title: 'My Notification Widget!'
});

What if I want that notification component to do some logging every time we ask it to display a new notification?

I could just have my component call whatever logger it wants — like console.log(), or AbstractLoggerBeanFactory.getInstance().log()

But that’s not great, because now my component is tightly coupled to some particular logging library or implementation. Besides which, logging is really only a secondary concern for this component, and having it make the decision of which logger to use seems like an awfully big responsibility for such a small component. Also — what if five different components I pull in each try to use a different logger? Then I’m kinda screwed.

So instead, let’s just pass down the logger we want it to use to our component:

let notificationComponent = NotificationComponent({
title: 'My Notification Widget!',
logger: window.console
});

That’s it. That’s dependency injection. I pass in the dependency, rather than my component deciding which dependency it wants to use. Pretty simple!

Of course, there are more things to consider; like, for example, the component could fall back to a default logger if one isn’t passed — and I also have to make sure whatever logger I use has a standard interface that the component can understand.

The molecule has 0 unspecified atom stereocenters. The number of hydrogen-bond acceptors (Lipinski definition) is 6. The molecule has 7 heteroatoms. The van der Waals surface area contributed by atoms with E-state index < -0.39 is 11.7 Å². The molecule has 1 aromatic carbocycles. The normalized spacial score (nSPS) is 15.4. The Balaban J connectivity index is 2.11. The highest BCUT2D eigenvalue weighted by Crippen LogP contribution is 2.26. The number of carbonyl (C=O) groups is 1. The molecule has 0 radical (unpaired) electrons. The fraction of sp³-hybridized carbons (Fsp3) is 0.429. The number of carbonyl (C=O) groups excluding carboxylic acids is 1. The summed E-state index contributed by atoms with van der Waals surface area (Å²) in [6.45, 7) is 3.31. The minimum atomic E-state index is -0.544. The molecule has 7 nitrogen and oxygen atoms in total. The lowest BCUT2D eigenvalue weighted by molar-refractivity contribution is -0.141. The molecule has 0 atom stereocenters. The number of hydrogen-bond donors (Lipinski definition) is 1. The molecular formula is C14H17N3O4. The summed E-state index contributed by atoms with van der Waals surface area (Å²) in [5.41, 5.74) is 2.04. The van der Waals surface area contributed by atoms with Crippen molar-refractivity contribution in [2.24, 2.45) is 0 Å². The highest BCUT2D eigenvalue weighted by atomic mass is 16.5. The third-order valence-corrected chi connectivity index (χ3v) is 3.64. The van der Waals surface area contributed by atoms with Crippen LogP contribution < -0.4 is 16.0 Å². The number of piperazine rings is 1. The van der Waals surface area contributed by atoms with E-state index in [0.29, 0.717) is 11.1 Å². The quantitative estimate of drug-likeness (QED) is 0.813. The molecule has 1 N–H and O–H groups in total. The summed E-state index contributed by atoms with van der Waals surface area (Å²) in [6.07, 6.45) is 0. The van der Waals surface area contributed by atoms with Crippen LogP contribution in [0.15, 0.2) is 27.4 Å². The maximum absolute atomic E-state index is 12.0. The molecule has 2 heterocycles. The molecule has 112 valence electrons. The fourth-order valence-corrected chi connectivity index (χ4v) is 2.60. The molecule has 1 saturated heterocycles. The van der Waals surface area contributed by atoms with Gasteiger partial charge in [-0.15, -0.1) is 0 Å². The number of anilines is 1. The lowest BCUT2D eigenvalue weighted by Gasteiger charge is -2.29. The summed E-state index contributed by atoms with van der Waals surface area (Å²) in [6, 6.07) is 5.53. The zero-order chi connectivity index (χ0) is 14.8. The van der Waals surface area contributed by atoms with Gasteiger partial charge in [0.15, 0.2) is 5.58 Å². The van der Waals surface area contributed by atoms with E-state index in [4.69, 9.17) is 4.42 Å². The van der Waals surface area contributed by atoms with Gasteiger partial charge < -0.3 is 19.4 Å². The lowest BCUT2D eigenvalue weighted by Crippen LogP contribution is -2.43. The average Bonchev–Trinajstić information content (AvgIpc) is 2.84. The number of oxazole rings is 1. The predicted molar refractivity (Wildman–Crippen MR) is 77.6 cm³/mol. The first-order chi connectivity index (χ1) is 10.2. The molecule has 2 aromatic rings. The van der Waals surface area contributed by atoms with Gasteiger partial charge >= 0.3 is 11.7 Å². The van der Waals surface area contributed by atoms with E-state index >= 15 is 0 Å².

But at its core, DI is pretty simple. It’s just passing down dependencies.

If DI is so great, what’s wrong with Angular using it?

There are a number of reasons I’m firmly convinced that DI in Angular 1.x is overkill.

1. Everything is an injected dependency

Every time you create an Angular factory, service, value, directive, controller — any time you register anything with Angular — it becomes a dependency which can be injected.

This dilutes out the utility of DI, and moves it from ‘I want to decouple this particular library code’ to ‘everything is an injected dependency’.

So, that means everything is magically decoupled now, right?

Well, no. It’s not really that simple. Once everything is DI, you tend to stop thinking altogether about how it’s really helping you, and you end up writing dependencies that are still tightly coupled to your app , even though technically they’re using a dependency injection pattern.

I’m a strong believer that a framework can’t just give you decoupling entirely for free. If you want to decouple your code, you actually have to be rigorous about:

Just saying ‘let’s make everything an injected dependency’ doesn’t really give you any of the above, you still have to work for that.

2. There’s a whole custom module system to support it

Let’s take a look at some Angular code:

require('./mydependency');angular.module('mymodule', ['mydependency'])